Done well, the research generates hundreds or thousands of notes – these might be stuck on a long wall and grouped together. It is key that different people do the groupings and that individuals walk away from the material for a while and then come back to it later. By doing this, the material is viewed in many different ways and the chances of finding novel ideas are increased.

How does this relate to serendipity in the workplace?

How many of us come into work at the same time each day, visit the same coffee place during our break and speak to the same people over lunch? With such regular habits, the chances of new ideas emerging are greatly reduced. It would be like one person taking all the observations from Customer research, classifying them and leaving it at that. The great ideas come from stepping away and then looking again with fresh eyes. Some of my favourite moments at work have occurred seemingly by chance – resulting in time saved for a project or a better way to design a solution.

The entire premise of serendipity is that it is unlooked for good fortune – so we really shouldn’t try and force it to happen. We can enable it to happen more often by changing our routine, mixing with different people and speaking about different topics with the people we normally work with.

Try something different today…it might lead to a new idea.

Serendipity in the work place. LET IT BREATHE !!

Serendipity means a “fortunate happenstance” or “pleasant surprise” to most of us though we tend to think of it as an accidental discovery. The term serendipity was coined by Horatio (Horace) Walpole in 1754, in a letter he wrote to a friend. Walpole explained an unexpected discovery he had made by referring to a Persian fairy tale, The Three Princes of Serendip. In this fairy tale the princes, were “always making discoveries, by accidents and sagacity, of things which they were not in quest of”. (Wikipedia Serendipity)

Serendipity in the work place does it exist and how does it work?

So can the work place be a site for serendipity? The short answer is Yes. The reasons for its existence being difficult to experience or notice is that we work in a very focused and closed way, efficiency is god and there is little to no time to waste. The powers that be, demand visible work, results or at least to be seen making an effort in work so balance sheets can be filled and justified. Rather hectic really and ultimately a treadmill, rat race scenario. Ever wonder why big companies buy small ones. These small, startups etc. seem to always develop something better or new, while larger companies, to evolve, purchase and absorb. How do these small entities do it?

Well I suggest serendipity has something to do with it and the efficiency model we all follow to a varying degree.

Let’s look at a typical and basic profile of a small entity like a startup. Everyone knows everyone else, with only such a small group of people involved there are tight interactions between all the members. They often work long hours together focused on a common goal. This sounds like the efficiency model in larger companies, but it’s not. The common focus seen in small groups is more like gathering around a fire in a tribal community, exchanging stories and listening not only to the information but also the people giving the information. Watching body language, subtle tones in speech, facial expressions, eye contact between participants and much more, all the things we do without even noticing in our day to day lives with friends and family. The exchange of information and ideas gives a sense of the personal dynamics of the group, breathing together. This is not how large companies work, they are efficiently sterile, cold, meeting and agenda biased. In fact the opposite is often the end result. Instead of serendipity we get bahramdipityBahramdipity describes the suppression of serendipitous discoveries or research results by powerful individuals.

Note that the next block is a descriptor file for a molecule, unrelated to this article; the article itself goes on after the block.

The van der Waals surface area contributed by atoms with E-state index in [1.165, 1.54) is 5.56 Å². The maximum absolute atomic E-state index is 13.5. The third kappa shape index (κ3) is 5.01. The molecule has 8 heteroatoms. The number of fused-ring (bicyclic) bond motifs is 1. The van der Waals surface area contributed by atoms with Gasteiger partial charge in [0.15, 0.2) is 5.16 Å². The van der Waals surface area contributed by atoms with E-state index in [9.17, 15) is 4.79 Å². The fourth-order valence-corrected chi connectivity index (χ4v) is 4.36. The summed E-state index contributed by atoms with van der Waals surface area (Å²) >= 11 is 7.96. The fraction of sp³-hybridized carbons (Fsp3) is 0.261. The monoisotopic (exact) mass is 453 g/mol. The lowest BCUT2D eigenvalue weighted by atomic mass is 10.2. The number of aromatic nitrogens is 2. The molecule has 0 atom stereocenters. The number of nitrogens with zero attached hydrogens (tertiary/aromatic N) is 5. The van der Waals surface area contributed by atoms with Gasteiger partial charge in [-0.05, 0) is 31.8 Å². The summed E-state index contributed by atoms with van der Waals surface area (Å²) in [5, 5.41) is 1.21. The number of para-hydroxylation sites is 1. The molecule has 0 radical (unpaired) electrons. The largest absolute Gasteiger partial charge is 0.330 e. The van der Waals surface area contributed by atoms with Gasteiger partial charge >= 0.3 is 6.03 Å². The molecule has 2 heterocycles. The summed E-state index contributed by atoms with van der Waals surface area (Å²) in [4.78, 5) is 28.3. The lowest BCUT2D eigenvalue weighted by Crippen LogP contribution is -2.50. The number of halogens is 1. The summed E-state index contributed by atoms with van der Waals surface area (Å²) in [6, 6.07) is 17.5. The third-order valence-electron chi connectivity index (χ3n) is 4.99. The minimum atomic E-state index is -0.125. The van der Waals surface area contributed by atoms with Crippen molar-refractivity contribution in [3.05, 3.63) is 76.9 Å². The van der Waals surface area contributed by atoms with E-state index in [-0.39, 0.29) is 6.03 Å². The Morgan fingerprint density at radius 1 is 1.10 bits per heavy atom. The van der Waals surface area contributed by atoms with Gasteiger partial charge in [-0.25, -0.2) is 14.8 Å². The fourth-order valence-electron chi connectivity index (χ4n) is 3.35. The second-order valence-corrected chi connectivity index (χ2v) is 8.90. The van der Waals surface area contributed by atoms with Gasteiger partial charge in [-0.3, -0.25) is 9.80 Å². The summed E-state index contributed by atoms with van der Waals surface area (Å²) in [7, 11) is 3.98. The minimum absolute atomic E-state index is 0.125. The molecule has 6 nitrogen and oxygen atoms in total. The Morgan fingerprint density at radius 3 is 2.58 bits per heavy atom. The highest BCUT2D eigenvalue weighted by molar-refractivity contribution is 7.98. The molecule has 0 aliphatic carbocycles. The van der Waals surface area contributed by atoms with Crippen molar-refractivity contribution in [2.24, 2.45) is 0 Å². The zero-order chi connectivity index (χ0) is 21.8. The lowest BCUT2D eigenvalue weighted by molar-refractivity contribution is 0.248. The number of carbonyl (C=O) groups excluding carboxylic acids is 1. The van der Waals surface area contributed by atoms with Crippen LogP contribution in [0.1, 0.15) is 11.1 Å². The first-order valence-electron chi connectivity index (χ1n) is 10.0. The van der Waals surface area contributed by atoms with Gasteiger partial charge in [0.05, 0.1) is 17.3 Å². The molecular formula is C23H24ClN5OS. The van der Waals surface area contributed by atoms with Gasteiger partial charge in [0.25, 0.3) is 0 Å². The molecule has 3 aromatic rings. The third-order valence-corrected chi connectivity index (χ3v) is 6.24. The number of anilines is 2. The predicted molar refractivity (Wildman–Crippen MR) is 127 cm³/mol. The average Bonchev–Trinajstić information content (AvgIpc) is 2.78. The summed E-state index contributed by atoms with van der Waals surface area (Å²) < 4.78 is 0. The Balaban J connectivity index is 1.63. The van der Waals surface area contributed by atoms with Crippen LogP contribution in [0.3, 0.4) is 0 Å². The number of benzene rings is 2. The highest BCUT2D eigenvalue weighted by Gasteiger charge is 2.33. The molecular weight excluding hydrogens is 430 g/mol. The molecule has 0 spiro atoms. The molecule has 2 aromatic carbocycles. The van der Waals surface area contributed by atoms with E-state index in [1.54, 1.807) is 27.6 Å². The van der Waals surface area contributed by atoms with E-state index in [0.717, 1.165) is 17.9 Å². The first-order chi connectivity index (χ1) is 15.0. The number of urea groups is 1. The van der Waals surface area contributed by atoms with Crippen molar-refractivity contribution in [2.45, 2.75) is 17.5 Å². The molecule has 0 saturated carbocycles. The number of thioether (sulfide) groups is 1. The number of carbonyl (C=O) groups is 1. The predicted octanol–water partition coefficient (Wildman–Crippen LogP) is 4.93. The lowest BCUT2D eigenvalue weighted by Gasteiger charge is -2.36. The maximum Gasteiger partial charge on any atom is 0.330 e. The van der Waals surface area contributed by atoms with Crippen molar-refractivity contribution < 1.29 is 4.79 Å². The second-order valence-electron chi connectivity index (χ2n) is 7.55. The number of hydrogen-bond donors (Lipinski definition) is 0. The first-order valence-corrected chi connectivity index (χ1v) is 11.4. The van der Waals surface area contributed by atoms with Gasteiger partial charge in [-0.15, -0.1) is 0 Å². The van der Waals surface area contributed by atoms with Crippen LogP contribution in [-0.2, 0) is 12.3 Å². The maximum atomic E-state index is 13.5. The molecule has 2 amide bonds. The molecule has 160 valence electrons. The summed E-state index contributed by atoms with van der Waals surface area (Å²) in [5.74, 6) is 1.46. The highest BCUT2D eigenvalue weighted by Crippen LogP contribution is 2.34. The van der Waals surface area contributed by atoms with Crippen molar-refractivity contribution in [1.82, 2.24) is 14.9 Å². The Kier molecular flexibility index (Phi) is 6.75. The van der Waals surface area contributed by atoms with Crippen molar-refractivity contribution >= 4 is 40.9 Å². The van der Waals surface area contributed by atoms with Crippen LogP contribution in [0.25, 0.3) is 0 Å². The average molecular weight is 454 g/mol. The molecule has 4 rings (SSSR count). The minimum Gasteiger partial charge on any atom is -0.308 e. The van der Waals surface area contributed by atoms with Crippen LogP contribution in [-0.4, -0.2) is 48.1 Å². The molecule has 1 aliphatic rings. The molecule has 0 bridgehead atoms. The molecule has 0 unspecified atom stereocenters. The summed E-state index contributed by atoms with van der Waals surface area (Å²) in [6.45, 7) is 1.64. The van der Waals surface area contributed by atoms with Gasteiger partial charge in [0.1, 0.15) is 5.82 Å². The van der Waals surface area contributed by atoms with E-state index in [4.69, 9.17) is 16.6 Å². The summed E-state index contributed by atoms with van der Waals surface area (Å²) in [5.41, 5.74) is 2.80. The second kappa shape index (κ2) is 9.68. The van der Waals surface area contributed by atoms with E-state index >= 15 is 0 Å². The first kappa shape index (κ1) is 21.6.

Serendipity, like all good things takes time, it even seems like a waste of time that could be used becoming more efficient in a particular task etc. As discussed previously in Efficiency may be a poisoned pill waiting to be swallowed? If we focus solely on increasing efficiency of one part we can often cause the whole to become less efficient. In the work place we keep our heads down and work hard, or at least appear to. The truth is that most work is not actually what we would measure as being work. Work is the final result of effort, often a physical embodiment of all that time. Yet the actual bulk of effort is not seen in the end result, all the thinking, planning, co-ordinating and inspiration is nowhere to be seen so we often ignore or even pretend to be actively working rather than be seen as passively working.

So are we all slack and only working about 20% of the time we’re at work? Well, yes and no. Consider a very difficult Sudoku puzzle or similar task, there is usually a burst of activity in the beginning, as we accomplish the easier parts of the problem. I call this the low fruit, because they are easy to pick. Then there’s a jump in the effort needed to accomplish some of the remaining tasks, until you hit what seems to be an impasse. Here the natural instinct is to keep hammering at the issue, we don’t want to fail because evolutionarily speaking, failure means death. We start going over the issue again and again in our minds, becoming more focused, more frantic and ultimately completely paralysed and inefficient. I call this looping which in itself can become the problem because we lose the relative scale of the problem. The result is that once you start looping and the more iterations you do, the bigger and more insurmountable the problem seems to become, it grows and grows.